Growing Pains holds up very well over time.
A DVD set like this needs a featurette on the life and history of Kirk Cameron. Sadly, there isn’t one here.
While Growing Pains may not have been a show I watched all the time, I watched it enough in the 1980s to be pretty darn familiar with it. Like a lot of kids, I related to the character of Mike (Kirk Cameron) who was precocious but also very smart and knew how to handle many different situations (especially those dealing with his parents). To my knowledge this is one of the first shows in which we see the parents roles flipped. The mother, Maggie Seaver (Joanna Kerns), goes out to work as a journalist while Jason Seaver (Alan Thicke), the father, runs a psychiatric practice from his home. The family (and cast) is rounded out by sister Carol (Tracey Gold) and younger brother, Ben (Jeremy Miller).
While a lot of these shows are freehweeling and fun, they also deal with many issues that families go through. It seems that a lot of people look back at these shows from the 1980s and see them as sugarcoated, but as a latchkey kid I was really able to identify with the Seaver family. Whether the adults were trying to juggle being parents around their work schedules, or the kids were dealing with things that all kids deal with, I always saw a little bit of my own family in each episode.
Original Pilot - Unaired Scenes
The most interesting part of this pilot is the fact that Tracey Gold was not the original Carol Seaver. This part was held by a less pleasant to look at, Elizabeth Ward. This seems to be the biggest distinction, because Elizabeth Ward very much embodied the “nerdy” character that Carol was. Also, this pilot show is pretty raw with Jeremy Miller looking at the camera more than he should.
Seaver Family Reunion: S’mores and More
This is a great assembly of people and thankfully the entire cast was able to make it. They all sit around a fire, eating s’mores as a camera circles around them capturing their candid conversation. It starts off a bit awkward at first but once these characters begin recounting their past experiences together, everything falls into place. They talk about how they were cast, what it was like working on the show and also some of the things that went on in front of and behind the camera.
This features different takes of various scenes, actors messing up a take, stagehands accidentally being captured in a scene and a host of other foibles. What heightens these scenes the most is that they are being done in front of a live audience, so this is essentially a gag reel set to a laugh track.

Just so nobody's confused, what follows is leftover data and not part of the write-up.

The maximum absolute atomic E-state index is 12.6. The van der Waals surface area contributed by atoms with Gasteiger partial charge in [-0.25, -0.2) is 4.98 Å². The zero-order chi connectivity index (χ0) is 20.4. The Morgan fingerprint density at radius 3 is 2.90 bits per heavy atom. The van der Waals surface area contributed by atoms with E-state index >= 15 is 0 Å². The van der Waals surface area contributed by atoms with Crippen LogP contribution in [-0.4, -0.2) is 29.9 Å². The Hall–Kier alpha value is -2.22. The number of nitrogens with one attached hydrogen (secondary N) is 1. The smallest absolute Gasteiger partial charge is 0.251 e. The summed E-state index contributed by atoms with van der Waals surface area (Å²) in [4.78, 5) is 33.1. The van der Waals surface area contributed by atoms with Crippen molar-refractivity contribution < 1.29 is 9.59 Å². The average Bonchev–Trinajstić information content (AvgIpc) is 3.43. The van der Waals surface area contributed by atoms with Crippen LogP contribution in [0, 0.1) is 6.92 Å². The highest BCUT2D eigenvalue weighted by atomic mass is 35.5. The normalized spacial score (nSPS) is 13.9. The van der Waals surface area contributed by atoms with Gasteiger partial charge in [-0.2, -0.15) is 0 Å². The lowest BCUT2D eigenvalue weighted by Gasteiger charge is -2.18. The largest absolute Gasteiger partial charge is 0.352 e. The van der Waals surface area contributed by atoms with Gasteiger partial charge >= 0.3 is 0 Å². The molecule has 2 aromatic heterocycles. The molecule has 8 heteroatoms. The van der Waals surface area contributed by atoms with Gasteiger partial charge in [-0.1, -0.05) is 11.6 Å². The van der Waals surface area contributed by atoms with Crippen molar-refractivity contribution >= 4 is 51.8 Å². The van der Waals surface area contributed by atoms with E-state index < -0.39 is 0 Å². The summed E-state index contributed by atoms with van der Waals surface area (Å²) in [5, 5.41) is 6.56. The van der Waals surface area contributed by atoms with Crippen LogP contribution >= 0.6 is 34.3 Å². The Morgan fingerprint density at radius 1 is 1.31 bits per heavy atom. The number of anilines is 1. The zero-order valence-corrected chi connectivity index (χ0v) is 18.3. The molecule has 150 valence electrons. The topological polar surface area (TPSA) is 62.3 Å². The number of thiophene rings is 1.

Standard Version presented in a format preserving the aspect ratio of it’s original television exhibition. I don’t know what it is but this show has always had what I can only describe as a very “overcast” look and feel to it. On DVD, maybe it’s because I can watch these shows at any time of day, I always felt that I was watching them at the wrong time. While I don’t think that there was anything that great about the way these episodes looked, for the most part they seemed to play the same as they did when they were originally on TV.
Dolby Digital - English: Mono. I had to turn my TV up a bit louder than I thought I would, but once I did everything (including the special features) was leveled fine. As these shows were on DVD (and I could watch them in quick succession), I felt I was also able to see the actors grow into their characters and become more comfortable in their roles. At first everyone seems set on being perfect, hitting their marks and making sure they get effective laughs. As the episodes wore on, the cast genuinely seemed to get much more comfortable with each other.
Green is the main color on this front cover and all around the packaging. All four members of the Seaver clan are featured with Kirk Cameron getting the biggest photo. The back features a group shot of the family and two shots from the show. There is a description of what Growing Pains is about, a “Special Features” listing and a technical specs list. The artwork inside folds out in one piece, with all four discs encased in dual trays. There is a listing of all the episodes but sadly no descriptions of them. Laid out all over this are various promo pictures and pictures from the show itself.
I have to think that the popularity and charisma of Kirk Cameron had to cause problems on the set of this show. I don’t know if it was as bad as when the creator’s of Happy Days tried to center the entire show around Fonzie, but I am sure that it had to have been close. Whatever the case, this show ran from 1985 to 1992 so things seemed to work themselves out alright. Growing Pains, while simplistic in it’s presentation and storytelling, works because it touches on very real aspects of the human experience but mixes it with humor. As such it is one of those shows that will always be remembered.
If you like the 1980s and shows from that time you can’t help but own Growing Pains: The Complete First Season on DVD.
Growing Pains was released .